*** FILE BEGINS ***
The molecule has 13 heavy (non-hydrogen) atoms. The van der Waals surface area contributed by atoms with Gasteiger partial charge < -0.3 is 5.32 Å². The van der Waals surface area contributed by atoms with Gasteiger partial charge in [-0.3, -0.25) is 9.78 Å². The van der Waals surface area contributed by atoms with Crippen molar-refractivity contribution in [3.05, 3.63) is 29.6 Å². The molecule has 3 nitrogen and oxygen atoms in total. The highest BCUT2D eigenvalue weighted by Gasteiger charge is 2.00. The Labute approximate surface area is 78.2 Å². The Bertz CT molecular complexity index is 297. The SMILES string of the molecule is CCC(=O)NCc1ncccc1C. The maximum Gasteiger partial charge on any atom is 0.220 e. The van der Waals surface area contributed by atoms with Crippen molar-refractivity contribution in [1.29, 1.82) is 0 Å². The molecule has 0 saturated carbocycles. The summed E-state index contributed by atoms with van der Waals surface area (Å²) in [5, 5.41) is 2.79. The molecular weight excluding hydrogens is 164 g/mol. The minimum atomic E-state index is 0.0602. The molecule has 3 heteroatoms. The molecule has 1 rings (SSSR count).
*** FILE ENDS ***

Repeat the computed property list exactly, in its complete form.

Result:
The molecule has 13 heavy (non-hydrogen) atoms. The van der Waals surface area contributed by atoms with Gasteiger partial charge < -0.3 is 5.32 Å². The van der Waals surface area contributed by atoms with Gasteiger partial charge in [-0.3, -0.25) is 9.78 Å². The van der Waals surface area contributed by atoms with Crippen molar-refractivity contribution in [3.05, 3.63) is 29.6 Å². The molecule has 3 nitrogen and oxygen atoms in total. The highest BCUT2D eigenvalue weighted by Gasteiger charge is 2.00. The Labute approximate surface area is 78.2 Å². The Bertz CT molecular complexity index is 297. The SMILES string of the molecule is CCC(=O)NCc1ncccc1C. The maximum Gasteiger partial charge on any atom is 0.220 e. The van der Waals surface area contributed by atoms with Crippen molar-refractivity contribution in [1.29, 1.82) is 0 Å². The molecule has 0 saturated carbocycles. The summed E-state index contributed by atoms with van der Waals surface area (Å²) in [5, 5.41) is 2.79. The molecular weight excluding hydrogens is 164 g/mol. The minimum atomic E-state index is 0.0602. The molecule has 3 heteroatoms. The molecule has 1 rings (SSSR count).